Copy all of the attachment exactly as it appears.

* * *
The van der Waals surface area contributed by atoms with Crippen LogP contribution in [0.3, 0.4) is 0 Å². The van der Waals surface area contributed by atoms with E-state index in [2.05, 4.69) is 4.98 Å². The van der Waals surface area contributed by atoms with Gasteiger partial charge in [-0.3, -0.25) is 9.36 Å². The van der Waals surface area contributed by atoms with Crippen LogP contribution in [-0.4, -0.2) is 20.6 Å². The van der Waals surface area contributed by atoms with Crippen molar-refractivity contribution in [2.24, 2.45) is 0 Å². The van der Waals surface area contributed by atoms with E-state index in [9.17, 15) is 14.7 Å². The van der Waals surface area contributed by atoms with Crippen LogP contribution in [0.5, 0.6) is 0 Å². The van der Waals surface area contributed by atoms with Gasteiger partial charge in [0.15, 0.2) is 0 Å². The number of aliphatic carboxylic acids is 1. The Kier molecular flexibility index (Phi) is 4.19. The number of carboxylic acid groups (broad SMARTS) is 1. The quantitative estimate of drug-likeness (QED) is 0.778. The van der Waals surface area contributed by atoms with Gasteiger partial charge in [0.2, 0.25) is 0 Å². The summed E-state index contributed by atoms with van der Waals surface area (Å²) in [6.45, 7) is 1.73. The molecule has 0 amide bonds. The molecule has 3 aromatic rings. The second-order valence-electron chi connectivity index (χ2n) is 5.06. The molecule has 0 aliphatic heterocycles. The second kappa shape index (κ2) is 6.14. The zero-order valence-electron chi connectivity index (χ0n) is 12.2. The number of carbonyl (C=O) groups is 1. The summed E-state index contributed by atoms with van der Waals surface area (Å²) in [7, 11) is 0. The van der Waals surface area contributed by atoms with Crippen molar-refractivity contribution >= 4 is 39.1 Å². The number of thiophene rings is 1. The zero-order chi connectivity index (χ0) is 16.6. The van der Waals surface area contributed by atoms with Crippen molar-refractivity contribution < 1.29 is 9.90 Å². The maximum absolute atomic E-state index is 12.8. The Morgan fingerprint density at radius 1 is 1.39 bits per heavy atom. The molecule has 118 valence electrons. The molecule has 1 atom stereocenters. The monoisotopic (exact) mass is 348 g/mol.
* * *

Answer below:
The van der Waals surface area contributed by atoms with Crippen LogP contribution in [0.3, 0.4) is 0 Å². The van der Waals surface area contributed by atoms with E-state index in [2.05, 4.69) is 4.98 Å². The van der Waals surface area contributed by atoms with Gasteiger partial charge in [-0.3, -0.25) is 9.36 Å². The van der Waals surface area contributed by atoms with Crippen LogP contribution in [-0.4, -0.2) is 20.6 Å². The van der Waals surface area contributed by atoms with Crippen molar-refractivity contribution in [2.24, 2.45) is 0 Å². The van der Waals surface area contributed by atoms with E-state index in [9.17, 15) is 14.7 Å². The van der Waals surface area contributed by atoms with Crippen LogP contribution in [0.5, 0.6) is 0 Å². The van der Waals surface area contributed by atoms with Gasteiger partial charge in [0.15, 0.2) is 0 Å². The number of aliphatic carboxylic acids is 1. The Kier molecular flexibility index (Phi) is 4.19. The number of carboxylic acid groups (broad SMARTS) is 1. The quantitative estimate of drug-likeness (QED) is 0.778. The van der Waals surface area contributed by atoms with Gasteiger partial charge in [0.2, 0.25) is 0 Å². The summed E-state index contributed by atoms with van der Waals surface area (Å²) in [6.45, 7) is 1.73. The molecule has 0 amide bonds. The molecule has 3 aromatic rings. The second-order valence-electron chi connectivity index (χ2n) is 5.06. The molecule has 0 aliphatic heterocycles. The second kappa shape index (κ2) is 6.14. The zero-order valence-electron chi connectivity index (χ0n) is 12.2. The number of carbonyl (C=O) groups is 1. The summed E-state index contributed by atoms with van der Waals surface area (Å²) in [7, 11) is 0. The van der Waals surface area contributed by atoms with Crippen molar-refractivity contribution >= 4 is 39.1 Å². The number of thiophene rings is 1. The zero-order chi connectivity index (χ0) is 16.6. The van der Waals surface area contributed by atoms with Crippen molar-refractivity contribution < 1.29 is 9.90 Å². The maximum absolute atomic E-state index is 12.8. The Morgan fingerprint density at radius 1 is 1.39 bits per heavy atom. The molecule has 118 valence electrons. The molecule has 1 atom stereocenters. The monoisotopic (exact) mass is 348 g/mol.